I bought these meters somewhere around 10 years ago. I don’t even remember where they’re from at this point, but I wanted to buy them because they looked cool. Do you really need any more justification than that? Not too long after that I decided it would be perfect to turn these into a clock!

I wired the meters up, printed custom faces for them and started working on prototyping the electronics. Aaaand then they sat untouched for 10 years.

That’s where I’m picking this project up from. I had to make sure the meters were still even working first. I hooked one up to a power supply set to 3.3 Vdc and the needle shot right up, way past the “maximum” level. I needed to be able to adjust the upper level to “calibrate” the meter. To do this I used potentiometers (think light dimmer) to be able to precisely set the dial at the right location. Next I connected one of the meters up to the Teensy 3.2 microcontroller I’m using. I wrote some test code in Arduino that would tell the meters what values to display in order to tell if it was all working as expected.

Once I had the test code running, I quickly realized the meter faces weren’t accurate, so I had to re make those from scratch and reinstall them. Finally I wired up the rest of the meters and wrote the clock code, based off of the previous test code I had written, integrating the RTC (real time clock) from the Teensy, that would tell the meters what time to display.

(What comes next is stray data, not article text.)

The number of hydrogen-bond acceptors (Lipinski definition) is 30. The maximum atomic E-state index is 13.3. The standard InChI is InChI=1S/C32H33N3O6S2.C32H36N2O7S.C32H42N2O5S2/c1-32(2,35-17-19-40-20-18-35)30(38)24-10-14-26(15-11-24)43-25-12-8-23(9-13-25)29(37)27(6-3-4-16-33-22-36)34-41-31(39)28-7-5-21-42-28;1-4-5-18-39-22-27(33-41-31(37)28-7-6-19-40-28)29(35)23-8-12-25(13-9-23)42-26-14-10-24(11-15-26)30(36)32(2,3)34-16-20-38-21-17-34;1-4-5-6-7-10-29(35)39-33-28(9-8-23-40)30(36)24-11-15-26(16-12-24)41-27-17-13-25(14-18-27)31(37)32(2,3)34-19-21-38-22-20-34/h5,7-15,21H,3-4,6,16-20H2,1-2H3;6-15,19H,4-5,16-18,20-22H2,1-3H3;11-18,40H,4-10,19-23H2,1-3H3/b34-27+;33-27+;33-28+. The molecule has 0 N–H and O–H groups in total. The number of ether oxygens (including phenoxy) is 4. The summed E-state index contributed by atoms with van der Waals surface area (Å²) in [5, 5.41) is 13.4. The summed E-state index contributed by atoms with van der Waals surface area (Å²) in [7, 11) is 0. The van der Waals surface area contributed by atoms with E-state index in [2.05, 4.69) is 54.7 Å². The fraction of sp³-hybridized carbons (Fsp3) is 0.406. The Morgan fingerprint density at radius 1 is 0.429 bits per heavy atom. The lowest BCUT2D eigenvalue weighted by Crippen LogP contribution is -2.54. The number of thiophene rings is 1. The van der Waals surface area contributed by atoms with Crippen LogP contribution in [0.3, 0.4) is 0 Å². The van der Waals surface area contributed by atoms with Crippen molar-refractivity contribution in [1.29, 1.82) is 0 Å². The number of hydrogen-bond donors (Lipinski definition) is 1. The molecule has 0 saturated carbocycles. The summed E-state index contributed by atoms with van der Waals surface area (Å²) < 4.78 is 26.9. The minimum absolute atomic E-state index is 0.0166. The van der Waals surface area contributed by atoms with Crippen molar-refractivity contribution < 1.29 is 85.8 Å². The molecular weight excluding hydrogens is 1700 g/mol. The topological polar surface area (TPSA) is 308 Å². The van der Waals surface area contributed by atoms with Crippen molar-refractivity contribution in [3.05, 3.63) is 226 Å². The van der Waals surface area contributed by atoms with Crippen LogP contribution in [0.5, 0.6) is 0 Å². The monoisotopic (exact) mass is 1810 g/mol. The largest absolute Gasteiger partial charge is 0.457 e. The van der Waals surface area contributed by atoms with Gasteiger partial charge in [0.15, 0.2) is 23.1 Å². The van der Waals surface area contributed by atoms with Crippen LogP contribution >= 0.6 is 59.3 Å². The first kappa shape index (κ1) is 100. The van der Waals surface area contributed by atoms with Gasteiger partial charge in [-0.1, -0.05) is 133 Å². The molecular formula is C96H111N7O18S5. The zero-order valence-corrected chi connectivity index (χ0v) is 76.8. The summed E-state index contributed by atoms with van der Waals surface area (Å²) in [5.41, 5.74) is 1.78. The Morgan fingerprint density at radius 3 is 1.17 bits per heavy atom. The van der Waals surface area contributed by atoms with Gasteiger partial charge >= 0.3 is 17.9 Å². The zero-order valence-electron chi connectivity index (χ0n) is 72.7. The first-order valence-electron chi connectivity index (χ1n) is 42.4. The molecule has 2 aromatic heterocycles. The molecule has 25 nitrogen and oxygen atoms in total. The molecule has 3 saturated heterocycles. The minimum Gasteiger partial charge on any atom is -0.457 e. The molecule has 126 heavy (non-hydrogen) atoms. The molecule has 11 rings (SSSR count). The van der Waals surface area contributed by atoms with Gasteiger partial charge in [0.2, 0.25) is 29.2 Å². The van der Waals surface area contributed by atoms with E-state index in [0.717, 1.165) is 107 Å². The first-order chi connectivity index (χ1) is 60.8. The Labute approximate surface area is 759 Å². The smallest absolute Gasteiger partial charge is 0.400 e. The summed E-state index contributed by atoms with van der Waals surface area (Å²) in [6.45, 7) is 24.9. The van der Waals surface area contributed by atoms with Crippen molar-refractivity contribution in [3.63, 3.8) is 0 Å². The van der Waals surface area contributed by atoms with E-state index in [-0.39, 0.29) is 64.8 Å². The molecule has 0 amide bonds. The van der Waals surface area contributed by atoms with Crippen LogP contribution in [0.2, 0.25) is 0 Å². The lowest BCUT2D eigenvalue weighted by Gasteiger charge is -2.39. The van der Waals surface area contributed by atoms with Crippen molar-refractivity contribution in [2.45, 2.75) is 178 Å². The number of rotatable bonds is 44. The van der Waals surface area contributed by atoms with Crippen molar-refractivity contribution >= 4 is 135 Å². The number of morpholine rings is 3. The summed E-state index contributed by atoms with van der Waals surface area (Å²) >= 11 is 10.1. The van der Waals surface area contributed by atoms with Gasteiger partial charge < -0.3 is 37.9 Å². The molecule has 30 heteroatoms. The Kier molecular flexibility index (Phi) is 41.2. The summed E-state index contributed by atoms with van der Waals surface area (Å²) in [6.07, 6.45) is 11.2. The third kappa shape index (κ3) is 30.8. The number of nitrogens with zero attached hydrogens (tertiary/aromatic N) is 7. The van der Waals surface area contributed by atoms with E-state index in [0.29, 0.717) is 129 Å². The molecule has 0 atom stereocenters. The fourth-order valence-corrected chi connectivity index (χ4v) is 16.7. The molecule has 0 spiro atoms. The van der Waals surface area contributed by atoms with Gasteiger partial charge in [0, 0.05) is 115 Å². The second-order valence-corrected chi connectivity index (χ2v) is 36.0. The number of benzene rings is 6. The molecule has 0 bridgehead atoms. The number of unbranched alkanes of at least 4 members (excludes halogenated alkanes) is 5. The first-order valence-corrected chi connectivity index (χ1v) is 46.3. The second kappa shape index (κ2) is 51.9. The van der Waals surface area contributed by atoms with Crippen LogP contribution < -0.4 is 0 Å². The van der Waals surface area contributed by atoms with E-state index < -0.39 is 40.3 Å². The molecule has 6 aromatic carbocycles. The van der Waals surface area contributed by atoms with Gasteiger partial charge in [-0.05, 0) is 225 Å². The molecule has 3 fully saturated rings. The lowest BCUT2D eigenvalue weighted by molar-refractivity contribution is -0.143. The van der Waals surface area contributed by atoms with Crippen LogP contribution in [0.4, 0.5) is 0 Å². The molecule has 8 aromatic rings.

Then I hit a bit of a speedbump. I was having a problem with the RTC on the Teensy that was causing the time to not display correctly, especially when it was turned off and on again. I’m still not sure what happened but I’ll be researching solutions for the issue, and be back with those as well as building a display case for these meters when I’m back for part two of this video.


Analog meters
Teensy 3.2
Bench Power supply: Tekpower TP3005N
Soldering Iron
Various electronic parts from DigiKey